Fruits Demystified

Miles Kingston once said, “knowledge is knowing a tomato is fruit; wisdom is not putting it in a fruit salad.” According to the Produce for Better Health Foundation, fruits are the edible portion of the plant that develops from a flower and has seeds. Fruits provide a variety of health benefits such as antioxidants and potential anti-cancer properties. Some of the nutrients that fruits have are fiber, vitamin A, and potassium.  By this definition apples, cucumber, tomatoes, and avocados are all considered fruits. Vegetables are the edible portion of plants such as leaves, stems, bulbs, and roots. Carrots, corn, and celery are all considered vegetables. Vegetables typically have fewer calories and more fiber than fruits. Fruits have a stronger antioxidant profile and have a higher content of natural sugars than vegetables. For instance, these differences can be seen when comparing apples and broccoli. One cup of apples contains 65 calories and 13 grams of sugar as compared to a cup of broccoli that has 31 calories and 2 grams of sugar.  The 2020-2025 Dietary Guidelines suggest that adults aged 19-59 should eat within the range of 1.5-2.5  cups daily. At least half of the target range should come from whole fruits rather than 100% fruit juice alone. Fruit juice can provide a more concentrated dose of vitamins, minerals, and sugars, but not the fiber and other health benefits. 

The nutritional content in both fresh and frozen produce is actually the same initially. Many consumers believe that fresh produce is always best. The carbohydrate, protein, fiber, and mineral content are similar between fresh and frozen. What most don’t know is that fresh produce can lose half of its vitamins and phytonutrients during storage after a few days have passed. Frozen fruit is typically flash-frozen at peak ripeness so more nutrients are locked in during the freezing process. Fresh is ideal, especially if you eat it soon after it is picked. They are best when quickly making purees. Ultimately, consumers should be open to frozen produce, since they are healthy and require little preparation - the washing and slicing are already done. They are also a versatile option since you can easily make smoothies in a blender, or throw them in a skillet with extra virgin olive oil for stir fry. You can use part of the bag and keep the rest for later use without the produce spoiling. One cup of 100% juice counts as a serving of fruit, only 100% juice usually does not contain any beneficial fiber.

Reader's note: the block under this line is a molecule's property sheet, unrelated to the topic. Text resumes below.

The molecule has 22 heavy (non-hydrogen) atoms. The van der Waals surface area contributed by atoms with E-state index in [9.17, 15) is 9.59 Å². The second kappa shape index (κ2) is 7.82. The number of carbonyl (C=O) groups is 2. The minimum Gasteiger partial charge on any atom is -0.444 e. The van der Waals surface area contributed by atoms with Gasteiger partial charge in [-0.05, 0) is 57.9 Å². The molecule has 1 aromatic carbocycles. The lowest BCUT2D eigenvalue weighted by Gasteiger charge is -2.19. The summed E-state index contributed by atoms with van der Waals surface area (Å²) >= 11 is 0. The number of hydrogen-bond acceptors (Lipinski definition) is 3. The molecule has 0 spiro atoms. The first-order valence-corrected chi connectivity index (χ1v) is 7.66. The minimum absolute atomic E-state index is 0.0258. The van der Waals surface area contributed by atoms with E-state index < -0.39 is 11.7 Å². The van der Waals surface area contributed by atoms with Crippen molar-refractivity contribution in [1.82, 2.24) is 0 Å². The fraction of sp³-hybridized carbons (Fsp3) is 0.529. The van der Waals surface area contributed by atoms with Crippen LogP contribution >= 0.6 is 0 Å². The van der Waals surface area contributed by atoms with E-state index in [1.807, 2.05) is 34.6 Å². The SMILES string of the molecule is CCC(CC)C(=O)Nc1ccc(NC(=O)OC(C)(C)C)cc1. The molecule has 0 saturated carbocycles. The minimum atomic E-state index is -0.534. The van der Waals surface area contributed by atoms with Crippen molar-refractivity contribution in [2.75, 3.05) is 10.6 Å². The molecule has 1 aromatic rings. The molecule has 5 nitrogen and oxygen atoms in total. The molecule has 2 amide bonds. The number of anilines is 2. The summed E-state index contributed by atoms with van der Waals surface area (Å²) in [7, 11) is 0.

We can also consume fruit dried as a great snack! It’s non-perishable, easy to take on the go, and it contains more fiber and antioxidants per ounce than fresh fruit. Taking out the water from fruit concentrates the nutrients and calories. However, because dried fruit is so much smaller than fresh fruit, it’s easier to consume a lot more without realizing it. For example, one cup of average-sized grapes is about 100 calories while a cup of raisins has approximately 430 calories. Additionally, check the nutrition label and choose dried fruits with 0g of added sugar – we don’t pour sugar on our fresh fruit so why do it to dried fruit? Dried fruit can be added to trail mix, oatmeal, yogurt, and even salads!

 Canned fruit is another excellent way to enjoy seasonal fruit all year round. Fruits (and vegetables) are canned shortly after picking at peak freshness, but keep in mind that the high heat used during processing can kill off vitamins C and B. Choose water-packed canned fruit as opposed to heavy syrup-, light syrup-, and fruit juice-packed options that can tack on up to 20 grams of added sugar per serving of fruit. As a reminder, the latest Dietary Guidelines for Americans recommends limiting added sugar to less than 50g (on a 2000-calorie diet). It’s also important to avoid cans with dents, bulges, cracks, or leaks as it may be a sign of bacteria.

Fruits in their various forms provide a great number of vitamins, minerals, and other health benefits. Fresh, canned, frozen, or dried varieties can meet the 2020-2025 Dietary Guidelines. They can be easily added to salads, stir-fries, or raw as a snack on the go. Regardless of the form you choose, fruits play an important role in overall health. 


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